You may have overheard your company’s accountant talk about “billing wages” or “payroll taxes.” Payroll is a general term used for different types of payroll taxes and payroll taxes owed to state and federal agencies.
Payroll is a list of workers who are paid by the company. Payroll also refers to the overall amount that an employer pays to his/her employees.
As a commercial function, it involves:
- Define the components of salary reception as a basis, and variable payment
- Develop an organization’s payment policy that includes license collection, flexible benefits, policy, etc.
- Releasing employee wages
- Collection of other salary elements (for example, the organization’s beverage supplier can provide information on the amount to be recovered from employees for beverages consumed)
- Efficient calculation of gross compensation, non-statutory and statutory deductions and net compensation
- Filing fees with the competent authorities, and filing statements
In short, it is safe to say that the payroll process consists in obtaining what is owed to the employees, also called “net pay” after adjustment of other necessary deductions and taxes. Check 2021 Pay Period Calendar
The importance of Payroll
Being paid for the work done is the foundation of the employer/employee relationship. It is an almost entirely implicit expectation (imagine, for instance, asking during a job interview if you will be paid accurately and on time) until something goes wrong when the whole report is in danger. Therefore, the payroll is essential. But it’s also stressful, time consuming, a bit complicated, and never ending. Even small compensation errors create massive headaches, and the largest can lead to severe legal and financial problems with employees or the government. However, despite its critical nature, even basic knowledge about payroll is relatively scarce outside the groups or individuals who deal with payments.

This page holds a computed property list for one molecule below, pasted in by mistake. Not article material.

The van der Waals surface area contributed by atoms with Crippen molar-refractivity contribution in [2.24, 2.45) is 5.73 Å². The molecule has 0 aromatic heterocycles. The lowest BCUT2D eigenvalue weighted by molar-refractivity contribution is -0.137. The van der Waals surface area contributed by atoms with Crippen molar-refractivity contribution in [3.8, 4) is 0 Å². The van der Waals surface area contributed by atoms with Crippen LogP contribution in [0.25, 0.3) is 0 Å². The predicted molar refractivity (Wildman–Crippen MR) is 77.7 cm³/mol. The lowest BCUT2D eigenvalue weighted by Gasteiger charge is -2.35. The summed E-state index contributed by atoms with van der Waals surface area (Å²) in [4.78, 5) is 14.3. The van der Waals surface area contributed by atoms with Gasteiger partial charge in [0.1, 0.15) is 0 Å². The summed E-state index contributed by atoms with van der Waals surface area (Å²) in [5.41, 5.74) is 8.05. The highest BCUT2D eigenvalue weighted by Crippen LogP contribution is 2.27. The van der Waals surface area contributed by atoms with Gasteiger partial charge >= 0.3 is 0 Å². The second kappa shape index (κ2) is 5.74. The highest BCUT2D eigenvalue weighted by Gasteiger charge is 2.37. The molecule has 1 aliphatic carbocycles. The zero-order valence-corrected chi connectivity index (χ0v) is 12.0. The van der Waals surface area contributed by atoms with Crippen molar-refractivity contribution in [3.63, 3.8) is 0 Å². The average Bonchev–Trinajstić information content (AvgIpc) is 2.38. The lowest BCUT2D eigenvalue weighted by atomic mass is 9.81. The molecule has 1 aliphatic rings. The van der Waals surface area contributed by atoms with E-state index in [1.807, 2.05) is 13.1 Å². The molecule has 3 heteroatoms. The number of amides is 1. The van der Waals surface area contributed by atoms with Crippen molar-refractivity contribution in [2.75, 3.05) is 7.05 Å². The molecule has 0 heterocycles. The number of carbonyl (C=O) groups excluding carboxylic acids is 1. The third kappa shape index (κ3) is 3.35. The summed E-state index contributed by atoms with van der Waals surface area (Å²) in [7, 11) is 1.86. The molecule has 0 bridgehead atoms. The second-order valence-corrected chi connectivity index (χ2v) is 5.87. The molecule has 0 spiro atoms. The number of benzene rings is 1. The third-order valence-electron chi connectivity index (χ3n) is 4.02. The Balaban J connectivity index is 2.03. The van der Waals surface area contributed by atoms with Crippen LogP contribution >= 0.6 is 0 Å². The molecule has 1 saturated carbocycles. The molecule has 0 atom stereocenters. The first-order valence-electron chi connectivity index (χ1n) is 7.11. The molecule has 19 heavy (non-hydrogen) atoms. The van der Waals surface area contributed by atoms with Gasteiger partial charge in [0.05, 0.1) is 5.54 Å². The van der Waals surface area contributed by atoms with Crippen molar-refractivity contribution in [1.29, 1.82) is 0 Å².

Ho to Do Payroll
Employees are hired to do specific work for a certain percentage of salary. Some employees receive a salary, which is the same amount each payday. Since the other employees are paid by the hour, the wages for the pay period varies according to the number of hours worked. Overtime may be included in the compensation of an employee who works more than a certain number of hours per week. This amount is called the employee’s gross salary. All payroll process calculations are based on the total payment amount for this payment period.
Thus, on a regular date set by the company, these employees receive payment. Some employees may receive patment at different times, depending on their status. For example, dependent employees can be paid twice a month, while hourly employees can be paid weekly.
After calculating employee compensation, the employer must withhold FICA taxes (social security and health insurance) and state and federal income taxes from each salary. The employer can also deduct other amounts of wages. This may include a health insurance contributions, charitable contributions, pension plan and union contributions.
But the “doing payroll” is not yet complete. After the employer distributes wages, further calculations are required.
The employer must calculate and reserve the amounts deducted from the employee’s salary, which will be paid later. Also, the employer must reserve a price for his contribution to FICA taxes and unemployment taxes.